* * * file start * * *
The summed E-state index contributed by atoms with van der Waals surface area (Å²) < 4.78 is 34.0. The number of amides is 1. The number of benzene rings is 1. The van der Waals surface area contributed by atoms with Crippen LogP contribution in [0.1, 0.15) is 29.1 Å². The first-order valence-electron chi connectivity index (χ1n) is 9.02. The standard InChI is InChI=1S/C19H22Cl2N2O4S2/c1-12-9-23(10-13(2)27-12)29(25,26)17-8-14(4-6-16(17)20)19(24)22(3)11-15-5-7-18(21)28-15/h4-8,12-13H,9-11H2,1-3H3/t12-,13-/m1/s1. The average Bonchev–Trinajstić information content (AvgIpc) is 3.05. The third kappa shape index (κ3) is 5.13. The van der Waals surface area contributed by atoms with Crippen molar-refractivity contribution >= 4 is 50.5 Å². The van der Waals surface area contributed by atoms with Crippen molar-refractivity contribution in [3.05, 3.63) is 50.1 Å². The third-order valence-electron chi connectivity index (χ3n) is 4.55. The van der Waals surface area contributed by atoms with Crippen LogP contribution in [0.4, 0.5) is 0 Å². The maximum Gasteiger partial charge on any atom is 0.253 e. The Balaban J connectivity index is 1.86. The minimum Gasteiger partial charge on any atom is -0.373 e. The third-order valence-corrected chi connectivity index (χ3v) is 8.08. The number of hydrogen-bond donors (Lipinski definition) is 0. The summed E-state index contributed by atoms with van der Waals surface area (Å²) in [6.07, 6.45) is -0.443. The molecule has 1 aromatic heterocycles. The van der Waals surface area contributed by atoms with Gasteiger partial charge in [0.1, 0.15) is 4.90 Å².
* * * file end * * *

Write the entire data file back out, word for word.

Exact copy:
The summed E-state index contributed by atoms with van der Waals surface area (Å²) < 4.78 is 34.0. The number of amides is 1. The number of benzene rings is 1. The van der Waals surface area contributed by atoms with Crippen LogP contribution in [0.1, 0.15) is 29.1 Å². The first-order valence-electron chi connectivity index (χ1n) is 9.02. The standard InChI is InChI=1S/C19H22Cl2N2O4S2/c1-12-9-23(10-13(2)27-12)29(25,26)17-8-14(4-6-16(17)20)19(24)22(3)11-15-5-7-18(21)28-15/h4-8,12-13H,9-11H2,1-3H3/t12-,13-/m1/s1. The average Bonchev–Trinajstić information content (AvgIpc) is 3.05. The third kappa shape index (κ3) is 5.13. The van der Waals surface area contributed by atoms with Crippen molar-refractivity contribution >= 4 is 50.5 Å². The van der Waals surface area contributed by atoms with Crippen molar-refractivity contribution in [3.05, 3.63) is 50.1 Å². The third-order valence-electron chi connectivity index (χ3n) is 4.55. The van der Waals surface area contributed by atoms with Crippen LogP contribution in [0.4, 0.5) is 0 Å². The maximum Gasteiger partial charge on any atom is 0.253 e. The Balaban J connectivity index is 1.86. The minimum Gasteiger partial charge on any atom is -0.373 e. The third-order valence-corrected chi connectivity index (χ3v) is 8.08. The number of hydrogen-bond donors (Lipinski definition) is 0. The summed E-state index contributed by atoms with van der Waals surface area (Å²) in [6.07, 6.45) is -0.443. The molecule has 1 aromatic heterocycles. The van der Waals surface area contributed by atoms with Gasteiger partial charge in [0.1, 0.15) is 4.90 Å².